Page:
What does Dior’s decision to stand by Johnny Depp tell us?

What is the impact on a brand’s reputation when it associates itself closely with a man found by a court to have used violence against his wife and somebody described by a High Court judge as a “monster”. Damaging? Toxic? Catastrophic?

Received wisdom would suggest that Dior is playing with fire by continuing its marketing relationship with Johnny Depp after the actor losing a libel case against The Sun following the newspaper’s description of him as a “wife beater”.

The court dismissed the claim for compensation by the Pirates of the Caribbean star at the end of one of the most widely followed libel trials of the century. Depp was also denied the right to appeal.

Depp has been the face the Dior’s men’s fragrance Sauvage since 2015 and it was generally expected to drop him after the trial. After all pretty much every other brand has run a mile from him. But the French company has surprised almost everybody in the marketing world by continuing to run adverts featuring the actor on television and newspapers.

The Daily Mail told us last week that Depp fans have been “flocking” to buy Sauvage. It reported that Twitter users described Depp as “a victim” and that internet searches for Sauvage have increased by 23 per cent since the trial. The cologne is also said to be the bestselling male fragrance at The Fragrance Shop.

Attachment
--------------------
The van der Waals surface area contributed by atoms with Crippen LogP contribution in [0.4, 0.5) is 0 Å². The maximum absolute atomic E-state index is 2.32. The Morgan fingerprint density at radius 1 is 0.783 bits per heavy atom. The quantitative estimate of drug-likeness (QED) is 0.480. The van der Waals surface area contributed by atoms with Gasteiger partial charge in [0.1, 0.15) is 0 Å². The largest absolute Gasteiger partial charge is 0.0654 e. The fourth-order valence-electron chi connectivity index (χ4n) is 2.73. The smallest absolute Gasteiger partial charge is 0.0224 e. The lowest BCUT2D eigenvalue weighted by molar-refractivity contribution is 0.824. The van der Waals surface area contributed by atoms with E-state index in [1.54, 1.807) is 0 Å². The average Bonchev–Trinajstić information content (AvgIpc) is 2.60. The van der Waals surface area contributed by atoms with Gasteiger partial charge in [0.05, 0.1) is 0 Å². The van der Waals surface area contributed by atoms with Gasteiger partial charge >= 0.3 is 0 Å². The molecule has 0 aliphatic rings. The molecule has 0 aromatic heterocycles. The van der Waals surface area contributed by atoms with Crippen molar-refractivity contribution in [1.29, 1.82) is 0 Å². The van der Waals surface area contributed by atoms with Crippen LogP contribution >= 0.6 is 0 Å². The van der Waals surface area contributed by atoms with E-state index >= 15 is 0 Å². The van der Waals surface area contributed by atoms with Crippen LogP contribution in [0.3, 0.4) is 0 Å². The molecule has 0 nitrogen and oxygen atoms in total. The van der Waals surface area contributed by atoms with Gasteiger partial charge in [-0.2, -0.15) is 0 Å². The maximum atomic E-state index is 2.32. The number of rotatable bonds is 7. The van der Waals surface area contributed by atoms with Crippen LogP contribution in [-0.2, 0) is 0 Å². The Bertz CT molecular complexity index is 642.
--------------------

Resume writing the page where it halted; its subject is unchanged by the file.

Meanwhile the Advertising Standards Authority received just 11 complaints when a Sauvage advert featuring Depp was aired during Bake Off on Channel 4.

Dior has clearly taken a calculated decision that Depp’s wild image is good for its “wild” cologne and the commercial benefit will outweigh the risk to its reputation.

That is a brave call and runs counter to the prevailing mood which places equality and justice above any commercial advantage. But perhaps Dior has judged that in these post-Trump times when our society remains polarised and the talk is still of a culture war, there is a sizeable minority who will always admire the controversial and celebrate those it sees as sticking two fingers up at “wokeism”.

Only time will tell us if Dior standing by Depp is an aberration or a sign of a more fundamental shift.